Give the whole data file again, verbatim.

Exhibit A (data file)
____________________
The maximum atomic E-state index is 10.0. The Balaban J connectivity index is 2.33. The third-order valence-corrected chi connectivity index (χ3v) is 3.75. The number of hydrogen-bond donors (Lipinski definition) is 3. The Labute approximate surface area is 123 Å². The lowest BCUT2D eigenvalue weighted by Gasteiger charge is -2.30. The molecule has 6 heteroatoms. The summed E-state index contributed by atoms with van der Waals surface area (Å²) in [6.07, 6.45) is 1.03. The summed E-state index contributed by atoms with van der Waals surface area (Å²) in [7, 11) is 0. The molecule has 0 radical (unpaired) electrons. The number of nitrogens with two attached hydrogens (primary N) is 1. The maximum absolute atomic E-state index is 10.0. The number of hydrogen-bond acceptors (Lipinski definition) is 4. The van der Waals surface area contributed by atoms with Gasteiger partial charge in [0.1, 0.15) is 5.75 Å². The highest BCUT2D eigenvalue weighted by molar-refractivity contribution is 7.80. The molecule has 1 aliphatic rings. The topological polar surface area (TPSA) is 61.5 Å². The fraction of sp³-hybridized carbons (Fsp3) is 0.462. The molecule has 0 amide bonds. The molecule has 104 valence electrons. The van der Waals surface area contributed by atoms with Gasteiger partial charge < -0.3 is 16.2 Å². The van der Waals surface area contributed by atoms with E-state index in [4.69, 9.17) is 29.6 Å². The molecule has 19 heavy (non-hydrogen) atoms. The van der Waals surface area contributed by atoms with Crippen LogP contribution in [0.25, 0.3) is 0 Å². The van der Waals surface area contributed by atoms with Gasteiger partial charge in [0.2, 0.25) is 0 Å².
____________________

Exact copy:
The maximum atomic E-state index is 10.0. The Balaban J connectivity index is 2.33. The third-order valence-corrected chi connectivity index (χ3v) is 3.75. The number of hydrogen-bond donors (Lipinski definition) is 3. The Labute approximate surface area is 123 Å². The lowest BCUT2D eigenvalue weighted by Gasteiger charge is -2.30. The molecule has 6 heteroatoms. The summed E-state index contributed by atoms with van der Waals surface area (Å²) in [6.07, 6.45) is 1.03. The summed E-state index contributed by atoms with van der Waals surface area (Å²) in [7, 11) is 0. The molecule has 0 radical (unpaired) electrons. The number of nitrogens with two attached hydrogens (primary N) is 1. The maximum absolute atomic E-state index is 10.0. The number of hydrogen-bond acceptors (Lipinski definition) is 4. The van der Waals surface area contributed by atoms with Gasteiger partial charge in [0.1, 0.15) is 5.75 Å². The highest BCUT2D eigenvalue weighted by molar-refractivity contribution is 7.80. The molecule has 1 aliphatic rings. The topological polar surface area (TPSA) is 61.5 Å². The fraction of sp³-hybridized carbons (Fsp3) is 0.462. The molecule has 0 amide bonds. The molecule has 104 valence electrons. The van der Waals surface area contributed by atoms with Gasteiger partial charge < -0.3 is 16.2 Å². The van der Waals surface area contributed by atoms with E-state index in [4.69, 9.17) is 29.6 Å². The molecule has 19 heavy (non-hydrogen) atoms. The van der Waals surface area contributed by atoms with Crippen LogP contribution in [0.25, 0.3) is 0 Å². The van der Waals surface area contributed by atoms with Gasteiger partial charge in [0.2, 0.25) is 0 Å².